Hunt: Tax cuts are to aid growth… not general election
Jeremy Hunt insists tax cuts he announced in the Autumn Statement were to help Britain’s long-term growth.
The Chancellor said they were not “crowd-pleasing” sweeteners for the public amid speculation a general election could be called in the spring.
Mr Hunt used Wednesday’s crunch statement to unleash a £10billion National Insurance cut for millions and an uplift in benefits.
He said it was the biggest tax cuts since the 1980s in a move to boost the UK’s stagnant economy and top up incomes.
But the UK’s overall tax burden is still on course to hit a record high.
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Speaking to the BBC Mr Hunt said “contrary to speculation” about a spring general election, “we didn’t choose the crowd-pleasers, the inheritance tax or income tax cut”.
The Chancellor argued he instead chose “tax cuts that are going to help businesses” and stimulate economic growth.
And he denied that his move would result in worse public services after think tanks pointed out that the tax cuts would have to be paid for with a return to austerity.
Asked whether public services will suffer, Mr Hunt later told Times Radio: “No, and the reason is very straightforward. If we want to have money to invest in the NHS, in schools, in our armed forces over the longer term, you have to grow the economy.
“It’s a fundamental Conservative principle that we think you need to grow the cake before you have discussions about how you cut it up.”
The scale of his fiscal package and Mr Hunt’s announcement that the national insurance cut will take effect in January rather than April was seen as a possible sign of an election in early 2024.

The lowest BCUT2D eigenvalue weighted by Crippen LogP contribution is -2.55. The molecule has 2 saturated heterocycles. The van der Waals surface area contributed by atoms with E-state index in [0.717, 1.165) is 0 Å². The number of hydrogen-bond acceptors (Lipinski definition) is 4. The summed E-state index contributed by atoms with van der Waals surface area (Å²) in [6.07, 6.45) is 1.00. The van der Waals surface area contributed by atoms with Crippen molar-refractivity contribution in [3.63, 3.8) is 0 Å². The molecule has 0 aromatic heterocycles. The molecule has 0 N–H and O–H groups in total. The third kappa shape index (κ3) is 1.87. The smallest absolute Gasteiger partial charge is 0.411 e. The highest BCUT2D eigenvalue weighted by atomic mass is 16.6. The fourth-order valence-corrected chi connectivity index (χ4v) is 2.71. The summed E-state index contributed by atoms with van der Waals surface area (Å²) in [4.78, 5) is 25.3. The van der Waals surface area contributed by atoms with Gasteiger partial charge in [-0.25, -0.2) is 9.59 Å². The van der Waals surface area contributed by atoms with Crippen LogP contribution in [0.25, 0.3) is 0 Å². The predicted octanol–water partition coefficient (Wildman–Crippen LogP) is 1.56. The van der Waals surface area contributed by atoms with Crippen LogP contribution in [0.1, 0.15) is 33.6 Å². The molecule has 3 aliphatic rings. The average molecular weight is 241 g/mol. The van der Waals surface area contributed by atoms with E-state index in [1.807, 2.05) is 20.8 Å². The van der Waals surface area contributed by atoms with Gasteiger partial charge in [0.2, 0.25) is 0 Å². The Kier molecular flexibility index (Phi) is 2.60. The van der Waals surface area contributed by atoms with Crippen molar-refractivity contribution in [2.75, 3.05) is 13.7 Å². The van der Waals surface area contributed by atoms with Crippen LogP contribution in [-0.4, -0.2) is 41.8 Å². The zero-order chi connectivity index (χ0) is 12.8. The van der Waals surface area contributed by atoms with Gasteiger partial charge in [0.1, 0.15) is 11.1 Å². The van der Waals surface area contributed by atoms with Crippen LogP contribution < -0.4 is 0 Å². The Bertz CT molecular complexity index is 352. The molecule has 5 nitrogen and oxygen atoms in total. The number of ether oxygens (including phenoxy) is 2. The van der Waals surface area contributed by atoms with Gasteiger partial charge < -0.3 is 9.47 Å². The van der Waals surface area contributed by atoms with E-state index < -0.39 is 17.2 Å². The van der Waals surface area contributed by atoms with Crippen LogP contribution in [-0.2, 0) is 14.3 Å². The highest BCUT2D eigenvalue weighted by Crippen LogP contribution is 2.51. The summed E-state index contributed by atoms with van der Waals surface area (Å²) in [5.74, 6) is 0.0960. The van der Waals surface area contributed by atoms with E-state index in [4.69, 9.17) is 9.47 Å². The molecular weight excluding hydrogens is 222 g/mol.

He used his Commons statement on Wednesday to cut the 12 per cent national insurance rate on earnings between £12,570 and £50,270 to 10 per cent, saving someone earning £35,000 more than £450.
A tax break allowing firms to cut their bills if they invest in new equipment will also be made permanent.
Despite the earnings bonus, millions of workers will face a squeeze on their finances with the tax burden still set to reach a record high.
Mr Hunt said taxes were going up to pay for Covid-19 pandemic support and Government intervention to help the public through the spike in energy prices triggered by the war in Ukraine.
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“But yesterday I did make a start in bringing down the tax burden,” he added.
The Institute for Fiscal Studies (IFS) warned the decision to slash tax cuts would have to be paid for by cutting public service spending.
IFS director Paul Johnson said: “Given the demands of servicing our debt, and presumably paying for more healthcare and pensions, achieving that will require some sharp cuts in many areas of public spending.”
Ben Zaranko, a senior research economist at the IFS, said councils, prison services and courts – which are currently working through a post-pandemic backlog – and the Department for Work and Pensions “might be squeezed” after the election under the Chancellor’s proposals.
“It seems inconceivable that you could make cuts of 2% or 3% per year to those services and not have some impact on quality,” he said.
“We’ve seen councils in financial difficulty – maybe we will see more of that. We’ve seen the quality of service in prisons and the court system deteriorate – maybe there will be more of that.
“But unless you can find some magnificent, heroic productivity improvements in those areas, I think it seems likely that the range and quality of public services would have to suffer at some point.”
Mr Hunt used the statement to confirm the “full expensing” tax break – allowing companies to deduct spending on new machinery and equipment from profits – would be made permanent.
He also set out stricter welfare rules for unemployed people and those with disabilities who are judged to be not doing enough to find work.
Other measures included increasing the minimum wage by more than a pound to £11.44 per hour from April next year, freezing alcohol duty until August next year and pushing up tobacco duty by two per cent above inflation.
In its economic analysis of the chancellor’s plans, the Office for Budget Responsibility slashed the UK’s growth forecasts for the next two years, to 0.7 per cent in 2024 and 1.4 per cent in 2025.
The financial watchdog also said living standards would not return to pre-pandemic levels until 2027/28.
The reason for this, the OBR said, is that inflation is expected to “remain higher for longer”, returning to its 2% target in 2025, a year later than forecast in March.
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